Twelve, eleven, ten, nine…
The author allows us to follow several of the players in their first moments after the game’s announcement. Throughout the book, we nonetheless are focalizing through a few of them, certainly those that survive until the end. Some of the remaining players had only few chapters but will certainly play a bigger role in the sequels. Especially Aisling’s backstory intrigued me and will surely shape the remaining story. For now, our sympathy is especially evoked for Sarah and Jago who—in contrast to some other players—teamed up to solve the riddle. I personally believe that this might be one of the keys to surviving despite the apparent rule of only one survivor. I most enjoyed whenever players encountered each other and realized something new about themselves, saw themselves reflecting in the other. The novel is an interesting process of self-evaluation for the characters, wrapped in a Lara Croft-like treasure hunt. I’m excited to see how the story will continue.
The book surely became as popular as it was not solely through its golden appearance. It involved the readers in an unprecedented way. While reading, you were supposed to yourself solve the riddle of endgame and find the keys for survival. That is, until the final book was published. If you could make sense of the apparent nonsensical codes in the book that the characters likewise decoded, you could win a fortune. This concept certainly increased this book’s sales and raised a fortune for the publisher. And it likewise intrigued the readers to keep up with the story and the following books. For me, listening to the audio book, some clues were lost (as we were warned at the beginning of the recording). Nonetheless, I had fun with the worldbuilding that James Frey put into these almost 500 pages.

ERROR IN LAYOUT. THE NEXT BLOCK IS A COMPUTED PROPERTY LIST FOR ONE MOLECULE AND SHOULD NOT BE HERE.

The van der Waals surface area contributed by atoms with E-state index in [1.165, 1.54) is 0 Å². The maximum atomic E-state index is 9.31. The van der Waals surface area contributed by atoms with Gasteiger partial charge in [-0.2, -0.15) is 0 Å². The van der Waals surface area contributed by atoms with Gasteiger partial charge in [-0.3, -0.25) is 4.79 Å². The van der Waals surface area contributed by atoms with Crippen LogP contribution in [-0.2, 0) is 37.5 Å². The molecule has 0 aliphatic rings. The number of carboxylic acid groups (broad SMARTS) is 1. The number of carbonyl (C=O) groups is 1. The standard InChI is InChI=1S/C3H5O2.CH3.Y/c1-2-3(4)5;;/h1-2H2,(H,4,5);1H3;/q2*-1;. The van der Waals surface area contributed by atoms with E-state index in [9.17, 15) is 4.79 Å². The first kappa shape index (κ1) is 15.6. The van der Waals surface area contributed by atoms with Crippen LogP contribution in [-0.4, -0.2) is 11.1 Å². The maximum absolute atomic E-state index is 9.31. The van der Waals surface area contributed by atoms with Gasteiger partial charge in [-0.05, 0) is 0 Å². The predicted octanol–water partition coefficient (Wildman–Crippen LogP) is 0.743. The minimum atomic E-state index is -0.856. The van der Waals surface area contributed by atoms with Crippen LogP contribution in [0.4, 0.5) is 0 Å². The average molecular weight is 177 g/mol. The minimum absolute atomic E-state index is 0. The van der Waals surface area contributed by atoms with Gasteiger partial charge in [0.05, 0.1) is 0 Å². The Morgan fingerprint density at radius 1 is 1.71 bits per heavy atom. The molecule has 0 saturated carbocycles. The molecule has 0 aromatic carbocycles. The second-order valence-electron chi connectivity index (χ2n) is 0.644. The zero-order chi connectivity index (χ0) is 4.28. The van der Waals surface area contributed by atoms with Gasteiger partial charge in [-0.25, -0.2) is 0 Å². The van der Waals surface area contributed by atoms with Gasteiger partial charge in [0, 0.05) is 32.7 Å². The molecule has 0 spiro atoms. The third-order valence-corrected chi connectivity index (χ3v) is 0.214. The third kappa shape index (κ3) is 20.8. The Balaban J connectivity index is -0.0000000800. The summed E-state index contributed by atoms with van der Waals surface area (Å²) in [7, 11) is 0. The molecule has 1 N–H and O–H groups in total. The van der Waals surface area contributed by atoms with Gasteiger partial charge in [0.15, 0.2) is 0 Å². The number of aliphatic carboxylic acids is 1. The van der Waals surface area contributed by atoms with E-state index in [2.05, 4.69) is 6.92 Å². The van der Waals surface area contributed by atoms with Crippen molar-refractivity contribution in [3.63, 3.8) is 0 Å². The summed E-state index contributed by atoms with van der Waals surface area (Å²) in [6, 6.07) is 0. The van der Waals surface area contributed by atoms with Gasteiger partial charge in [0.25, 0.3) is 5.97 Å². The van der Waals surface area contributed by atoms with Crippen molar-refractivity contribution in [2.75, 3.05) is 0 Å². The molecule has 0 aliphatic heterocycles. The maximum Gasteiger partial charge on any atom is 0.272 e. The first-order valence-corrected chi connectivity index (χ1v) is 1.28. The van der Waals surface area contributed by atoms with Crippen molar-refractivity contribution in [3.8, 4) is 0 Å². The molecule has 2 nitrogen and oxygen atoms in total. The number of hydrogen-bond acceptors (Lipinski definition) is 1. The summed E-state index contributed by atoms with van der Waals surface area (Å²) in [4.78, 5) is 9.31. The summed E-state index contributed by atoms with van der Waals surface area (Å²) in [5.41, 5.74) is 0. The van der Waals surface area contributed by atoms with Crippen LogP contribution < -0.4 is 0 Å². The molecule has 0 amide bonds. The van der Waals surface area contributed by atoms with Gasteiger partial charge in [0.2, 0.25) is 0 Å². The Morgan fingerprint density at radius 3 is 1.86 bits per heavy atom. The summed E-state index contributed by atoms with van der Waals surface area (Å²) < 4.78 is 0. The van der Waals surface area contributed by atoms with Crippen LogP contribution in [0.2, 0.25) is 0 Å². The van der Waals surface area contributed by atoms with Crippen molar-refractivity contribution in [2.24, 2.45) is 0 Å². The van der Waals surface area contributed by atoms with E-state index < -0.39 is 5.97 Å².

I once more regret not immediately reading a book after buying it. Picking this one up—even as an audio book—several years later was nonetheless no less of a pleasure. James Frey not only creates diverse and appealing characters but an enigmatic world and quest for them to decode. I surely hope to keep the most essential clues in mind until I read the next book of the series.
James Frey an American writer and businessman known for his first two first books, A Million Little Pieces (2003) and My Friend Leonard (2005), were best-sellers marketed as memoirs. Large parts of the stories were later found to be exaggerated or fabricated, sparking a media controversy. His 2008 novel Bright Shiny Morning was also a bestseller. Source